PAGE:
The Certificate of Title is required to be handed over to the purchaser’s Conveyancer for settlement.

Property in South Australia falls into three categories

  1. Torrens Title
  2. Strata Title
  3. Community Title

If you are buying a home on its own block of land, it is likely to be a Torrens Title property.

If you buy a unit, flat, townhouse or apartment it may be a Strata or Community Title.

A solicitor or Conveyancer will be able to advise you on how the various types of title affect your ownership rights and responsibilities.

When inspecting a property, ask about the Title. The agent or owner should have copies of the Title and any other relevant documents which show restrictions or encumbrances on the land.

Under the Torrens Title system a Certificate of Title exists for every separate piece of land.

The Certificate contains a reference that consists of

  • a volume and folio number
  • ownership details
  • easements and/or rights of way affecting the land
  • any encumbrances including mortgages, leases and other interests in the land.

If you are buying a property in a unit development, the land may be divided by Strata Plan and referred to as Strata Title.

A Strata Plan under the Strata Titles Act divides land into units (of which there must be at least two) and common property.

Unless the Strata Plan indicates differently, the boundaries of the unit are defined by reference to the structures (i.e. walls, floors and ceilings) in a building, not by reference to the land. There must be an area of common property for which everyone is responsible.

A Strata Corporation is established to administer and maintain the common property for the benefit of all unit holders. All unit owners are automatically members of the Corporation.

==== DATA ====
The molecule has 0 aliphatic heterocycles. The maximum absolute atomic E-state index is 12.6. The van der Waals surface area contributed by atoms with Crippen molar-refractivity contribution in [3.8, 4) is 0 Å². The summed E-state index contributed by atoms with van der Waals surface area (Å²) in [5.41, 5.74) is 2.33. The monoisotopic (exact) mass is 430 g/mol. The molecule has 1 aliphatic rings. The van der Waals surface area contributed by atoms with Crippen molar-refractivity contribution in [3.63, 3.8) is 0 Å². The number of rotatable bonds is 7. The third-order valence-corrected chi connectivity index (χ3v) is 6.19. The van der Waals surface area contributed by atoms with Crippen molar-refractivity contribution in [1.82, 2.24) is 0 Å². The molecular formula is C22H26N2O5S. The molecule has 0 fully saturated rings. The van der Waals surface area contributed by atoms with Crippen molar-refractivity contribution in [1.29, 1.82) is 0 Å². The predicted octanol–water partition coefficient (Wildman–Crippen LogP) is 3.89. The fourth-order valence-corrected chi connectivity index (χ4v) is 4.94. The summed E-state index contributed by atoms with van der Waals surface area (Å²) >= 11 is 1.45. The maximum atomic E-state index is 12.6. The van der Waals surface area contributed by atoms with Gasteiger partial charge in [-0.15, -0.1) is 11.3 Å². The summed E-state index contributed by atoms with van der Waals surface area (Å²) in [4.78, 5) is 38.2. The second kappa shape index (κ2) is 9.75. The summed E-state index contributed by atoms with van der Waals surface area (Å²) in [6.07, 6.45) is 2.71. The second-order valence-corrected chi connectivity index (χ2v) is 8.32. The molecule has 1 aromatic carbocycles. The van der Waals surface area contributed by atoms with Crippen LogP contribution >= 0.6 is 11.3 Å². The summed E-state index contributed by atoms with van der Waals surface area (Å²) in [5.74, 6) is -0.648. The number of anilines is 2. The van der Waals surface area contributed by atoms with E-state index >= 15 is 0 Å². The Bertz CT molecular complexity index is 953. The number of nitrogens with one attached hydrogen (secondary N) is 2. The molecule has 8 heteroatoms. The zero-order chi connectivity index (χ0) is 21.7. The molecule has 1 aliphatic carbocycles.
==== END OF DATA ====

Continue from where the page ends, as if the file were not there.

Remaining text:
There are two types of Community Title – a Community Scheme or a Community Strata Scheme.

A community title divides land into lots (of which there must be at least two) and common property.

Where the community scheme is not a strata scheme, the boundaries of the lots do not relate to a structure but are defined by surveyed land measurements and are unlimited in height and depth unless otherwise specified.

The owner of an individual lot is responsible for the maintenance and insurance of any structure on that lot and has no obligation for maintenance of other lot owners’ buildings.

In a Community Strata Scheme the lot boundaries are defined by reference to structures (usually parts of the building), similar to a Strata Title.

The structure itself is common property and it is therefore the responsibility of the corporation to maintain and insure it.

If you are buying a property with another person you must decide whether to hold the land as ‘Joint Tenants’ or ‘Tenants in Common’.

In a Joint Tenancy, each owner owns all of the property jointly and there is one Title containing the names of all owners. If one of them dies, the property automatically passes to the other(s).

In a ‘Tenants in Common’ situation, each party holds a set share of the whole property. Tenants in Common can sell their shares or leave them to someone in their will.

If you are considering these forms of ownership but are not sure about them, seek professional legal advice.

Stamp Duty is a government tax that is calculated on the value of the transaction at the date of the Contract of Sale. Some Stamp Duty exemptions or concessions may apply.

Contact Revenue SA on 8226 3750 for complete details or visit